Course blog for American University PERF-570, Fall 2014
This article is such a complex of emotion resonance. It makes me feel so grateful to those who struggled for this endangered art. It is no exaggeration to say that I am a Chinese traditional opera aficionado, however I have to witness the recession of such a brilliant ancient art in modern life.
The article says, “Attracting a non-Chinese audience is yet another stumbling block. The biggest challenge…is how to let them know about Peking Opera, understand it, and appreciate its artistry.” The culture block is definitely an obstacle for Peking Opera to step on an international stage, but I would say it needs to be acknowledged by local residents first before it goes international. Few people born after 1980s in China, similar to millennials in the U.S., are sensitive to traditional arts and techniques. In fact, Peking Opera is nearly the “most popular” traditional arts among the young. Inspired by Sara’s post about vinyl records, I am thinking about whether we should lead Peking Opera to represent itself like some vintage culture stuff. It is a graceful old fashion rather than something outdated.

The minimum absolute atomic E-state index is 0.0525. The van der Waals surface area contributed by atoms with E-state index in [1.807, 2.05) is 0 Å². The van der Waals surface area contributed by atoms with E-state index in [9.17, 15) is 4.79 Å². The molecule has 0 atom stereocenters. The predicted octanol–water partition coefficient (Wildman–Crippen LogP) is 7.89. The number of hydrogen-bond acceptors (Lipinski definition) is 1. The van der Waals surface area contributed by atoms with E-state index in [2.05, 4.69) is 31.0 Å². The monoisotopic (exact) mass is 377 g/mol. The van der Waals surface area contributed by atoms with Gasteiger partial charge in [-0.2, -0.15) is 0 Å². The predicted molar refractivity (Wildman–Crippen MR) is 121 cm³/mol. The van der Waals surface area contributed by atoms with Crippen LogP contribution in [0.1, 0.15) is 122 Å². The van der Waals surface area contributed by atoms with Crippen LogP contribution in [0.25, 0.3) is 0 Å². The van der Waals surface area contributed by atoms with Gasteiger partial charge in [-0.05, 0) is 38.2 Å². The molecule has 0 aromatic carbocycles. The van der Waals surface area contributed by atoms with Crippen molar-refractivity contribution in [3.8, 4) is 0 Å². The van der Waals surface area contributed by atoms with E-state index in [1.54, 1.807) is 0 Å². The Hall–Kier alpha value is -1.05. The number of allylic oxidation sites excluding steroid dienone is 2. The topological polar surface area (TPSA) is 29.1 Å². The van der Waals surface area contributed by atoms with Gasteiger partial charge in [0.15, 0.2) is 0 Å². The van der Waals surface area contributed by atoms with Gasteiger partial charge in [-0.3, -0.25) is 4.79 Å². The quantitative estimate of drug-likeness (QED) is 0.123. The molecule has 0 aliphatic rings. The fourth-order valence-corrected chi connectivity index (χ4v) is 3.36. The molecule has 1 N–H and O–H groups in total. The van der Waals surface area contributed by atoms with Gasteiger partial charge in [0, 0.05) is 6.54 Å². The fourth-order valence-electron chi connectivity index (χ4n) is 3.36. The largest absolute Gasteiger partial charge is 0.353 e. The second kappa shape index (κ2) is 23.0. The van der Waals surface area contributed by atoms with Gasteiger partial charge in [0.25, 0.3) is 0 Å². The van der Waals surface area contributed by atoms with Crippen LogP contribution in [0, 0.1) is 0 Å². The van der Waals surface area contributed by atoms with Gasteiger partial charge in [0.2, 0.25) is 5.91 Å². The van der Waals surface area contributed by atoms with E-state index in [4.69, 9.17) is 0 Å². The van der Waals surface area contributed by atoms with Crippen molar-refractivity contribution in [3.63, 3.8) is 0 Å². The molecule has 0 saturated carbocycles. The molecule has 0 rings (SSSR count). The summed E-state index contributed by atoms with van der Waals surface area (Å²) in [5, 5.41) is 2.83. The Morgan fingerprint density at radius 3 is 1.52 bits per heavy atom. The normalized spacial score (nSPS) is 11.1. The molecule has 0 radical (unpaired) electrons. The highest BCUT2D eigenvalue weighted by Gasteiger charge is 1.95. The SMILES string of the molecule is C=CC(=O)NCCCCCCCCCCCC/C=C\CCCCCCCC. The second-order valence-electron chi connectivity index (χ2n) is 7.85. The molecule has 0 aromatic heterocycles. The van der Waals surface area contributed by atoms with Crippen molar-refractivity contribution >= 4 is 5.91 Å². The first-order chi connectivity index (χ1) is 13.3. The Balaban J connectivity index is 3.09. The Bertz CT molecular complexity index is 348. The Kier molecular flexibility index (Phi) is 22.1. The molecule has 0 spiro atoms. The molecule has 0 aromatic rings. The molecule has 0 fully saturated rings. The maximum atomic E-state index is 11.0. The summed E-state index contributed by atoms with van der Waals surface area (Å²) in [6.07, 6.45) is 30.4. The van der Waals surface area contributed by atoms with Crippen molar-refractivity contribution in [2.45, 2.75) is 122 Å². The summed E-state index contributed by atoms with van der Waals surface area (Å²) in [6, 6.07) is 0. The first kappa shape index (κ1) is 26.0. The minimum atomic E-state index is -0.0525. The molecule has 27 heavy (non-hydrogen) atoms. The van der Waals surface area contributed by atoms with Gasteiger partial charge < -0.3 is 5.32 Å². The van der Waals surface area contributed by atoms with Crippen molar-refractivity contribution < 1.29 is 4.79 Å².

It is also a complicated philosophy for Peking Opera to surmount the culture gap, as there are so many unique cultural symbols and literature contexts. Therefore I am looking forward to seeing more support from organizations instead of merely from these respectable struggling opera artists.